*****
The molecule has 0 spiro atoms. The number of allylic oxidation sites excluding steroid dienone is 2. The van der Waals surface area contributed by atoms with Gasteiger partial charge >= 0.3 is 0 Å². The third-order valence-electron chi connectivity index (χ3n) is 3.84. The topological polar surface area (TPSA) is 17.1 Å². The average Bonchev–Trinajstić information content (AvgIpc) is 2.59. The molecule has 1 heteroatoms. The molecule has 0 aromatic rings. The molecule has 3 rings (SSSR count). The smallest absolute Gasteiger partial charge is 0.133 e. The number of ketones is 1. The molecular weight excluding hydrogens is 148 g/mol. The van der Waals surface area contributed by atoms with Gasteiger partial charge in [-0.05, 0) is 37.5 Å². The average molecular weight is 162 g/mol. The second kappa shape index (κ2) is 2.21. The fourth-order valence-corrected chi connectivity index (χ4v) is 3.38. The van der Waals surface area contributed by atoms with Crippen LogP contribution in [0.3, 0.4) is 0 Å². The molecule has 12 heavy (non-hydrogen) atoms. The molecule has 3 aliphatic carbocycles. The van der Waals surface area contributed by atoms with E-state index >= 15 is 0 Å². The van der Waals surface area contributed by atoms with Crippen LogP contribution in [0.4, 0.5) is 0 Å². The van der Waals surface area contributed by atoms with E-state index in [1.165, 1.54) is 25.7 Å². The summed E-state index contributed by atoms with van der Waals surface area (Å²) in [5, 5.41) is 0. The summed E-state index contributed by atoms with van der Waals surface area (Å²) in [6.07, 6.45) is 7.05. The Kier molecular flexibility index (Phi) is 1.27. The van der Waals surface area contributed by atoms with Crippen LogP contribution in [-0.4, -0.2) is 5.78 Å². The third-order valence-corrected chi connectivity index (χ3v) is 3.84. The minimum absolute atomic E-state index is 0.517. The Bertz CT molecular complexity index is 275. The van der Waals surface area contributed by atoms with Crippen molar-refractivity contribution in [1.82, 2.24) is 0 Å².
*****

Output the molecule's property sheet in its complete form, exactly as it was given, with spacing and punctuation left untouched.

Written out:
The molecule has 0 spiro atoms. The number of allylic oxidation sites excluding steroid dienone is 2. The van der Waals surface area contributed by atoms with Gasteiger partial charge >= 0.3 is 0 Å². The third-order valence-electron chi connectivity index (χ3n) is 3.84. The topological polar surface area (TPSA) is 17.1 Å². The average Bonchev–Trinajstić information content (AvgIpc) is 2.59. The molecule has 1 heteroatoms. The molecule has 0 aromatic rings. The molecule has 3 rings (SSSR count). The smallest absolute Gasteiger partial charge is 0.133 e. The number of ketones is 1. The molecular weight excluding hydrogens is 148 g/mol. The van der Waals surface area contributed by atoms with Gasteiger partial charge in [-0.05, 0) is 37.5 Å². The average molecular weight is 162 g/mol. The second kappa shape index (κ2) is 2.21. The fourth-order valence-corrected chi connectivity index (χ4v) is 3.38. The van der Waals surface area contributed by atoms with Crippen LogP contribution in [0.3, 0.4) is 0 Å². The molecule has 12 heavy (non-hydrogen) atoms. The molecule has 3 aliphatic carbocycles. The van der Waals surface area contributed by atoms with E-state index >= 15 is 0 Å². The van der Waals surface area contributed by atoms with Crippen LogP contribution in [0.4, 0.5) is 0 Å². The van der Waals surface area contributed by atoms with E-state index in [1.165, 1.54) is 25.7 Å². The summed E-state index contributed by atoms with van der Waals surface area (Å²) in [5, 5.41) is 0. The summed E-state index contributed by atoms with van der Waals surface area (Å²) in [6.07, 6.45) is 7.05. The Kier molecular flexibility index (Phi) is 1.27. The van der Waals surface area contributed by atoms with Crippen LogP contribution in [-0.4, -0.2) is 5.78 Å². The third-order valence-corrected chi connectivity index (χ3v) is 3.84. The minimum absolute atomic E-state index is 0.517. The Bertz CT molecular complexity index is 275. The van der Waals surface area contributed by atoms with Crippen molar-refractivity contribution in [1.82, 2.24) is 0 Å².